YORK, Maine — Firefighters from across New England on Monday honored York Village Assistant Chief Brian Starkey, who died July 1 at the age of 48.
Starkey served with the department for over 30 years, according to York Village Fire Chief Chris Balentine.
Starkey was a third-generation firefighter who loved two things: the fire department and his family, said those interviewed.
“He was happiest when he was with his brothers, driving his beloved Engine 6,” said paramedic Bob Brown, who gave Starkey’s eulogy at St. Christopher Church.
“Brian meant an awful lot to an awful lot of people,” he said. “He knew every firefighter from Maine to Connecticut.”
Father John Skehan, the station’s chaplain, presided over the funeral service attended by church-filled rows of firefighters and police officers.
“It’s amazing the brotherhood that exists,” Skehan said.
Outside the church, York Village firefighter Peter Humphrey carried Starkey’s helmet in a procession which led past the fire station on York Street to the First Parish Church Cemetery.
In front of the station, York Beach and Ogunquit ladder trucks saluted Starkey with ladders raised across the road, an American flag held aloft between the trucks.
Starkey’s helmet and the flag that draped his casket were later placed on the back of Engine 6 at the station.
Humphrey gave a bell three quick rings, three times, signaling “retired to quarters.”
“Your task is complete, your duty is done,” Humphrey said.
The station’s siren sounded three times.
Chief Balentine presented Starkey’s son, Luke Starkey, with a plaque honoring his father.
Luke Starkey is a fourth-generation firefighter. He grew up working with his father on the Mount Agamenticus fire tower, “learning the trade,” he said.
“He was a great family man,” said Luke Starkey of the man, who was his stepfather but whom he called “dad,” he said.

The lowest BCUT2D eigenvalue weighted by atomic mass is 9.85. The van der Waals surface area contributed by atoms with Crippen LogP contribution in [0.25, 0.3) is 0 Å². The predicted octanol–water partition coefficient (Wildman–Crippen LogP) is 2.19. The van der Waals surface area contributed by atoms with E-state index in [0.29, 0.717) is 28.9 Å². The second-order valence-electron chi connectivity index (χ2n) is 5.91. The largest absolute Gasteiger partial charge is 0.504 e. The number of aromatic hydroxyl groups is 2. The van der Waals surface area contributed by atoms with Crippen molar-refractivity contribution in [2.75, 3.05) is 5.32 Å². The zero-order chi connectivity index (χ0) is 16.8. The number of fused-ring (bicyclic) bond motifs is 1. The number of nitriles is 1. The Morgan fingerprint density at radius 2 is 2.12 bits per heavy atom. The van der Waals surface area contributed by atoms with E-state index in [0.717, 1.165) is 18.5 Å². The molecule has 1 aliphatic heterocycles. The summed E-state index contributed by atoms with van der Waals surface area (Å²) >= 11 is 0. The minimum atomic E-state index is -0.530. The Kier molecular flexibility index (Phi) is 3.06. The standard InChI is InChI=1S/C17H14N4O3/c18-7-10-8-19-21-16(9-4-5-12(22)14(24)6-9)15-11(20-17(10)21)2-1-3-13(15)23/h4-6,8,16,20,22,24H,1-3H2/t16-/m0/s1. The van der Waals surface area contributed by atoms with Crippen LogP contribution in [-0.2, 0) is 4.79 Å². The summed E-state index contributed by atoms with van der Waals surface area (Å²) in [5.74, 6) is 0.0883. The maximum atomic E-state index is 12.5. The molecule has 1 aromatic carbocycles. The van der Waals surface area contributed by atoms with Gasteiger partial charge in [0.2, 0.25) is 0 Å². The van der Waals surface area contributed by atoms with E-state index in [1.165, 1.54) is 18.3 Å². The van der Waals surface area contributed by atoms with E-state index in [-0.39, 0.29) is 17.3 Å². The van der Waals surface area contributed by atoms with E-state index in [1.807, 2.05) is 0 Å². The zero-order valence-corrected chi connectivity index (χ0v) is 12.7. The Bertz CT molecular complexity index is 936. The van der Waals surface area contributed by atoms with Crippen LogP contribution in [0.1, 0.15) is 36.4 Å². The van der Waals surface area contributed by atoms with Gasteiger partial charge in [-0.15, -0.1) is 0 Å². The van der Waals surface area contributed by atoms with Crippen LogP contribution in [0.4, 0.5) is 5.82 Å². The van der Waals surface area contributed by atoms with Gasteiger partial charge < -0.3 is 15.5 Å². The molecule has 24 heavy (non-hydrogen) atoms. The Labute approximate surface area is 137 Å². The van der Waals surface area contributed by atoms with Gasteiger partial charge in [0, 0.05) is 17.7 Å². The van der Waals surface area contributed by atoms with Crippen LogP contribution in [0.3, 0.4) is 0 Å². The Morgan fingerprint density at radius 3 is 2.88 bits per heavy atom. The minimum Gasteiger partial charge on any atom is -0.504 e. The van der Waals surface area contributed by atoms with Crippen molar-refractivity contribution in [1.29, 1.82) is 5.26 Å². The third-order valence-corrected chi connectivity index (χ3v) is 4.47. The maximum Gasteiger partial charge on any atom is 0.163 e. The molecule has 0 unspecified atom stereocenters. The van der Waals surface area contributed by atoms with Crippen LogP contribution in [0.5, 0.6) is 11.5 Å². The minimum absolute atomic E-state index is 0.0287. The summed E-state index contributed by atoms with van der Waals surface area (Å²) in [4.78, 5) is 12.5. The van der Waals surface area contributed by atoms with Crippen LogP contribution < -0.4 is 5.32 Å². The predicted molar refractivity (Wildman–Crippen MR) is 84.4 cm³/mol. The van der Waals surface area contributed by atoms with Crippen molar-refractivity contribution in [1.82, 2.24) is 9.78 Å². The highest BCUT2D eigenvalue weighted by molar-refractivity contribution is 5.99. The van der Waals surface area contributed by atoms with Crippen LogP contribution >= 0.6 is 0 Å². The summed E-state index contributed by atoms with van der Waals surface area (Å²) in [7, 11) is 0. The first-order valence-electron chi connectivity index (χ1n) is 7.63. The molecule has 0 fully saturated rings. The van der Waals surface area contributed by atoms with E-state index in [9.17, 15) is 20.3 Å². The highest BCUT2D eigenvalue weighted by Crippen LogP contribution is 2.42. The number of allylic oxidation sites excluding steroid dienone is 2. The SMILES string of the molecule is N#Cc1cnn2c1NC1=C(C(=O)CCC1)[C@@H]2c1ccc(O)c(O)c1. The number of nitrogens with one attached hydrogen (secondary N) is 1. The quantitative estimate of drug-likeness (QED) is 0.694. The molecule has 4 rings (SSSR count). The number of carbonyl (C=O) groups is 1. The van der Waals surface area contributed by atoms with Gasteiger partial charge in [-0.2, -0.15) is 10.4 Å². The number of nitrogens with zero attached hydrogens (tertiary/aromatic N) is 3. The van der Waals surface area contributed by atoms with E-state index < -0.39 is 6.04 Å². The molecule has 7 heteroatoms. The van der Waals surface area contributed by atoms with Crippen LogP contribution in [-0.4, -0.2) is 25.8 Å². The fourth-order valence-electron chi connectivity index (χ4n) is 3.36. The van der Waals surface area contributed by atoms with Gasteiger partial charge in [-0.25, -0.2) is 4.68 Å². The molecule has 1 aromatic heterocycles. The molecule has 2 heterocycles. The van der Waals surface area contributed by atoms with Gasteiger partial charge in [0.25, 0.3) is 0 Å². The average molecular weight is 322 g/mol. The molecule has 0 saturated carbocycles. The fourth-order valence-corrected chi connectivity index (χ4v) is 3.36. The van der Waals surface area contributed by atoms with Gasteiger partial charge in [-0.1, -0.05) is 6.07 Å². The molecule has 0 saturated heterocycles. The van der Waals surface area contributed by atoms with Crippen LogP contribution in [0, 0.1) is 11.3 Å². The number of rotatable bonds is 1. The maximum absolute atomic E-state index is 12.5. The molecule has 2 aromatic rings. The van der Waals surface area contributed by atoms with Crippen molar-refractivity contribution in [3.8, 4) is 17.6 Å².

Capt. Paul Balentine, son of Village Fire Chief Chris Balentine, is also a fourth-generation firefighter. He and Brian Starkey began going to the fire station as kids and grew up together, he said.
“He was a very good friend of mine,” Paul Balentine said. “He put countless hours into the fire department. Brian was a guy you could call up, anything you needed, he would give the shirt off his back.”
And then he would buy you another shirt, Humphrey said.
“He was a big man,” Humphrey said. “His personality was larger than life.”
Assistant Chief Gardner Marshall, who has been with the department since 1980, said Starkey “lived around the fire department all his life. We knew each other as kids. He was a friend to everybody.”
Starkey was a “fire buff” who listened to the scanner and sent out notifications of fires and accidents as Southern Maine Car 101.
“Any fire, any incident, he always knew about it,” Chief Balentine said.
“Even when he got ill, he was sending out fire pages from his house,” Brown said.
Because of his involvement in the notification system, he knew firefighters from around the region.
Many attended Monday’s funeral.
“The man had a heart of gold,” said Gene Lynch of Woburn, Massachusetts.
Mike Hinds of Alfred said, “He loved this community, he loved all fire-related events.”
Starkey and his wife, Bonnie, were instrumental in starting the Explorer program for young firefighters, said those interviewed.
Starkey also helped organize the annual field day musters. He spent many years with the York Ambulance Association as well as working for American Medical Response ambulance service.
Pallbearers included Lt. Nick Hilton, Capt. Paul Balentine, Deputy Chief Peter Humphrey, Lt. Paul Dubois of Sanford, Capt. Scott Apgar, firefighter Mike Moore, paramedic Bob Brown, firefighter Josh Allen and Kittery police Officer Zack Harmon.